10. For what it’s worth, which may not be much; I think that the power of the work, both the opera and Coetzee’s novel, lies not in the moral certainties people might seek to find reinforced in it but, rather, the ambiguities it asks us to consider. There is an uncomfortable truth in Joll’s argument;
    “You like to think you’re my opposite
    But let me just assure you: you are not
    You are the lazy lie we tell ourselves
    When times are easy prosperous and fat”.
    And, just as an amusing rejoinder, has anyone else noticed how much Eugene Perry (Joll) resembles Barack Obama while Richard Salter (Magistrate) looks more like a cross between George W. Bush and Dick Cheney?!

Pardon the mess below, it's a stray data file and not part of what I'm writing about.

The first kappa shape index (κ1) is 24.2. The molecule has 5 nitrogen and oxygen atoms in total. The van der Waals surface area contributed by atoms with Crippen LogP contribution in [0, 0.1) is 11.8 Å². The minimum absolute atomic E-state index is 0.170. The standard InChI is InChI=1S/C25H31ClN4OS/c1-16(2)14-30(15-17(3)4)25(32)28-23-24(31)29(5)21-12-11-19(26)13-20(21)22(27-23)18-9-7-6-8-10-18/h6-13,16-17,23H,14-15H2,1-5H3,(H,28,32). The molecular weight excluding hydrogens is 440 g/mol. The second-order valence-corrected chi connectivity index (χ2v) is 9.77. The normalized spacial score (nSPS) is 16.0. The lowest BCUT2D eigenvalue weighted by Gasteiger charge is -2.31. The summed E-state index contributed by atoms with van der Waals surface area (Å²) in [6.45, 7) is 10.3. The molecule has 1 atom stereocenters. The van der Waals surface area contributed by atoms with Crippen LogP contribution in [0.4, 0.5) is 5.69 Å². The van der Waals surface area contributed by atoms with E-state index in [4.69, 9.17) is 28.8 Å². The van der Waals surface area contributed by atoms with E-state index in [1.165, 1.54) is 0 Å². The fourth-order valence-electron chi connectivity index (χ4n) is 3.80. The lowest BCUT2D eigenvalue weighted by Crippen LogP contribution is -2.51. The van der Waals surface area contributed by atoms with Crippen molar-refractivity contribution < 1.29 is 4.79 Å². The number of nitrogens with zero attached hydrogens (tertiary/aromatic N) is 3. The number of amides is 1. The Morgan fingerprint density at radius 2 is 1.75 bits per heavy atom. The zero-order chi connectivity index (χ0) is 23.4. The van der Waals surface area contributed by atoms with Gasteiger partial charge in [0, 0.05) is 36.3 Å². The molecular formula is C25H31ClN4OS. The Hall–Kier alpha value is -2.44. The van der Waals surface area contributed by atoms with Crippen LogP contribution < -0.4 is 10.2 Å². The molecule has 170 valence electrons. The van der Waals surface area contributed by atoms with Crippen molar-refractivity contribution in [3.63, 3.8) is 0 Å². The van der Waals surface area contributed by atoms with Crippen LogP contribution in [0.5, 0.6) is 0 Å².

11. Here’s another quote, although the link to Glass is a little more tenuous, it’s also somewhat appropriate to the subject:
    “If you are able,
    save for them a place
    inside of you and save one backward glance
    when you are leaving
    for the places they can
    no longer go.
    Be not ashamed to say
    you loved them,
    though you may
    or may not have always.
    Take what they have left
    and what they have taught you
    with their dying
    and keep it with your own.
    And in that time
    when men decide and feel safe
    to call the war insane,
    take one moment to embrace
    those gentle heroes
    you left behind.”